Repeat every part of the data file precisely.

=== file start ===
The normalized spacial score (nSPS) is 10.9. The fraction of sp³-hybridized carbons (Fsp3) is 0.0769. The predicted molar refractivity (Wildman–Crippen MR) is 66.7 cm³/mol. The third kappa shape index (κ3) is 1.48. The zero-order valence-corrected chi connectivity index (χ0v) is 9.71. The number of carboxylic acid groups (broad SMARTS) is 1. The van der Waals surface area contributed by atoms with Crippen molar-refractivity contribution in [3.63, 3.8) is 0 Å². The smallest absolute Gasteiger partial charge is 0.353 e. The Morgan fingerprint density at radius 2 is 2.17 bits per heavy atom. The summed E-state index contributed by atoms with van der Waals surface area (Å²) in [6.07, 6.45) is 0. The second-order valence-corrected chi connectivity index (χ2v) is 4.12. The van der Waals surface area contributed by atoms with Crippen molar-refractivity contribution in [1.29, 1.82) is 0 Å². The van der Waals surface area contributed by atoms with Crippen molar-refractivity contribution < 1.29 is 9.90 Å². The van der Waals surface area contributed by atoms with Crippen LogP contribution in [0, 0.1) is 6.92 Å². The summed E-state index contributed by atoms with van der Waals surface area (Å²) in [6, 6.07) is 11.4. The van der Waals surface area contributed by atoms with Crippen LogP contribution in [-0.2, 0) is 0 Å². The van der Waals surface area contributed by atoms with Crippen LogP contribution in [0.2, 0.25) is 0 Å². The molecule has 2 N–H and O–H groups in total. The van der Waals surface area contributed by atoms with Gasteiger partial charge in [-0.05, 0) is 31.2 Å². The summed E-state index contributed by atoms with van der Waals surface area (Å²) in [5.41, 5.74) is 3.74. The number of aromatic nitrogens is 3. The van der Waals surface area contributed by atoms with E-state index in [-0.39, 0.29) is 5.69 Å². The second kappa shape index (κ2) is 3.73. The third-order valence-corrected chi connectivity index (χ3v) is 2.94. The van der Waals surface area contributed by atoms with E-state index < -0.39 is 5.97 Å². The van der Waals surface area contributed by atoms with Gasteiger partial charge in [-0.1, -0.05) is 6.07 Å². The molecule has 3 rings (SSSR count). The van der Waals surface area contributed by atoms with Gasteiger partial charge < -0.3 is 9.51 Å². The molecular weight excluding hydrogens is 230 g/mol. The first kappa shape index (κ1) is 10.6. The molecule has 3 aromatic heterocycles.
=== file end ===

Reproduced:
The normalized spacial score (nSPS) is 10.9. The fraction of sp³-hybridized carbons (Fsp3) is 0.0769. The predicted molar refractivity (Wildman–Crippen MR) is 66.7 cm³/mol. The third kappa shape index (κ3) is 1.48. The zero-order valence-corrected chi connectivity index (χ0v) is 9.71. The number of carboxylic acid groups (broad SMARTS) is 1. The van der Waals surface area contributed by atoms with Crippen molar-refractivity contribution in [3.63, 3.8) is 0 Å². The smallest absolute Gasteiger partial charge is 0.353 e. The Morgan fingerprint density at radius 2 is 2.17 bits per heavy atom. The summed E-state index contributed by atoms with van der Waals surface area (Å²) in [6.07, 6.45) is 0. The second-order valence-corrected chi connectivity index (χ2v) is 4.12. The van der Waals surface area contributed by atoms with Crippen molar-refractivity contribution in [1.29, 1.82) is 0 Å². The van der Waals surface area contributed by atoms with Crippen molar-refractivity contribution < 1.29 is 9.90 Å². The van der Waals surface area contributed by atoms with Crippen LogP contribution in [0, 0.1) is 6.92 Å². The summed E-state index contributed by atoms with van der Waals surface area (Å²) in [6, 6.07) is 11.4. The van der Waals surface area contributed by atoms with Crippen LogP contribution in [-0.2, 0) is 0 Å². The van der Waals surface area contributed by atoms with Crippen LogP contribution in [0.2, 0.25) is 0 Å². The molecule has 2 N–H and O–H groups in total. The van der Waals surface area contributed by atoms with Gasteiger partial charge in [-0.05, 0) is 31.2 Å². The summed E-state index contributed by atoms with van der Waals surface area (Å²) in [5.41, 5.74) is 3.74. The number of aromatic nitrogens is 3. The van der Waals surface area contributed by atoms with E-state index in [-0.39, 0.29) is 5.69 Å². The second kappa shape index (κ2) is 3.73. The third-order valence-corrected chi connectivity index (χ3v) is 2.94. The van der Waals surface area contributed by atoms with E-state index < -0.39 is 5.97 Å². The van der Waals surface area contributed by atoms with Gasteiger partial charge in [-0.1, -0.05) is 6.07 Å². The molecule has 3 rings (SSSR count). The van der Waals surface area contributed by atoms with Gasteiger partial charge < -0.3 is 9.51 Å². The molecular weight excluding hydrogens is 230 g/mol. The first kappa shape index (κ1) is 10.6. The molecule has 3 aromatic heterocycles.